By Lindsay Peyton
Knit, purl, pray. The shawls made at Hemphill FUMC are designed to provide a loving embrace to those who will one day receive them – and to enfold them in the grace of God.
Pat Friese, who founded the church’s prayer shawl ministry in 2005, explained that the hand-knitted wraps are essentially stitched together with prayer. At the beginning of each group meeting, members join in prayer, asking that the garment be blessed as well as the future recipient.
As the women knit, they stop occasionally to pray. “Every now and then, we will say a little prayer as we go about our work,” Friese said.
Often, they follow a “knit three, purl three” pattern. Friese explained that the number is significant. “It means something – the Father, Son and Holy Spirit,” she said.
Once completed, the shawls are placed on the altar. The following Sunday, during worship service, the pastor blesses each piece, as well as the recipient by name. “This provides the congregation a way to share in the ministry,” Friese said.
Requests for shawls are made by simply asking a group member or speaking to the church secretary. “All they have to do is ask,” Friese said. “And we usually have a supply on hand.”
More than 600 shawls have been created to date. Sometimes people come to pick out one that is already finished – or wait for a new one to be knit. Friends, family members or the minister then deliver them or mail them to someone in need.
A personal letter is enclosed with each shawl, explaining that it is steeped in prayer, Friese said. “We hope that it will bring comfort and warmth,” she added.
Shawls have been mailed locally, throughout Texas, to other states and as far away as Germany. A record is kept of all recipients. Some are undergoing radiation, chemotherapy or surgery. Others might be suffering an illness or facing a challenge in life. All are in need of comfort and healing.
Friese maintains a scrapbook of thank you notes. “We get beautiful letters back,” she said. “It’s so touching. You can tell that the person has really benefited from getting the shawl.”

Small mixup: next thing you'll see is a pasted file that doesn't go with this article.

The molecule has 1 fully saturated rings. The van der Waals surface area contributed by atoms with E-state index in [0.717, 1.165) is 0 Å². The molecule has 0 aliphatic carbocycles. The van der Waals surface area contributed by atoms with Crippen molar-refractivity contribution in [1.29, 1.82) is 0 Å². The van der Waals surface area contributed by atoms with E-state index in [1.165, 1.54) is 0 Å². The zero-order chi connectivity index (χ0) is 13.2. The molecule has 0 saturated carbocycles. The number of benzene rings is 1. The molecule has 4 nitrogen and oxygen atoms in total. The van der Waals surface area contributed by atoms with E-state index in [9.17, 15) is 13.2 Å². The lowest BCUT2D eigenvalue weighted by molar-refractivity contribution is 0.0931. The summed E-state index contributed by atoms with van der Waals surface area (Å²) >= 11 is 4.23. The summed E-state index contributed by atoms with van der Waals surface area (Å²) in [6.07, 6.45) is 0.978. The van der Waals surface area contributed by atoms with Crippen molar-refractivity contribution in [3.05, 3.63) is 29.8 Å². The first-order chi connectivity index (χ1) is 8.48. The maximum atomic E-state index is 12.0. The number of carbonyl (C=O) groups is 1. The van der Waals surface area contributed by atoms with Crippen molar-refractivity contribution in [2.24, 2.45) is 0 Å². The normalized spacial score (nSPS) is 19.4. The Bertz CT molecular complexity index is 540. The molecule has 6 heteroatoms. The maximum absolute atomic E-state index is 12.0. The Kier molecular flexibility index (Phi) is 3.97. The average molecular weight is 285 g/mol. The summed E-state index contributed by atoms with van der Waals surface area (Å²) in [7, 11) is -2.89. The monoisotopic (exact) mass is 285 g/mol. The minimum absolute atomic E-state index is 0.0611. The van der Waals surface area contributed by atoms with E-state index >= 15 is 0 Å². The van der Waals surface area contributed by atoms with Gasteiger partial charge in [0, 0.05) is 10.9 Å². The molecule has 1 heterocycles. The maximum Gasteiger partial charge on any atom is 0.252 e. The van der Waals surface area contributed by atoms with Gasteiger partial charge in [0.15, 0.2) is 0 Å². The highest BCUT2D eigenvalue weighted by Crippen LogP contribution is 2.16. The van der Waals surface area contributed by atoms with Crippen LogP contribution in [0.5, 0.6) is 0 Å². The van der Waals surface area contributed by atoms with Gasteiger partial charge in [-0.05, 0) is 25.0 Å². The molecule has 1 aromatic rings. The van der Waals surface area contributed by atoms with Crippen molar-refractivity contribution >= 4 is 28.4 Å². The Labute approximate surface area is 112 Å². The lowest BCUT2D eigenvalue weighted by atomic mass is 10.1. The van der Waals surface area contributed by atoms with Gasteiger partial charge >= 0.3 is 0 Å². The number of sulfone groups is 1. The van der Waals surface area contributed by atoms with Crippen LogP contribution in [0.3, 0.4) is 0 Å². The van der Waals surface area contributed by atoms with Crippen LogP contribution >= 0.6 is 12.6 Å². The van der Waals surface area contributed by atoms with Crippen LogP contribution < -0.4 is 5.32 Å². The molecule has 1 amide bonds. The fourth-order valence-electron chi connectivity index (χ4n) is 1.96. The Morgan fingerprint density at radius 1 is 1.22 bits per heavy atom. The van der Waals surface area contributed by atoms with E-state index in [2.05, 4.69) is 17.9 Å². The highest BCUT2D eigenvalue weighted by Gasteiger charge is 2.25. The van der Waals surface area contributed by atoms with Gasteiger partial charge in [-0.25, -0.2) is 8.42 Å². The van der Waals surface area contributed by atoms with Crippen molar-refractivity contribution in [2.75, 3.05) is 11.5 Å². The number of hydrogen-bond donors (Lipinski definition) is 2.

She said that often the shawls are worn by patients as they receive treatment. One woman even refused to go into surgery without doctors making an exception for her to bring her shawl.
The prayer shawls also provide comfort for those who have lost loved ones and are grieving, Friese explained. “Nursing home residents find them helpful for warmth and comfort,” she added.
The entire congregation is supportive of the ministry. In fact, a recent church offering made it possible to purchase more yarn, which is always kept on hand.
Friese was inspired to start the ministry after discovering a similar one at her sister’s church in Alabama. “I thought this is something that we could do here,” she recalled. “We have a lot of ladies who knit and crochet. I put the idea out there, and several women wanted to do it.”
A national prayer shawl ministry online provided patterns, prayers and a structure for the group. Friese downloaded everything she needed to get started. “There was a lot of information,” she said. FUMC members decided to meet once a month to work. “We get together in fellowship,” Friese said.
The ministry has remained popular since the get-go. While some volunteers move on, others take their place, Friese said. “It seems like there are always new ones coming in,” she added. “We’ve been able to continue all this time.”
And members plan to keep up the good work. “As long as we can, we’ll be doing this,” Friese said.
Even COVID did not stand in the way of the women and their work. While gathering as a church stopped for about a year, volunteers simply knitted at home. “Now we’ve started back, and it seems to be picking up,” Friese said.
She hopes that the ministry at Hemphill UMC will also inspire other churches to take up their knitting needles. “We can give them any help they need to get started,” she said. “We’re happy to share what we’ve learned.”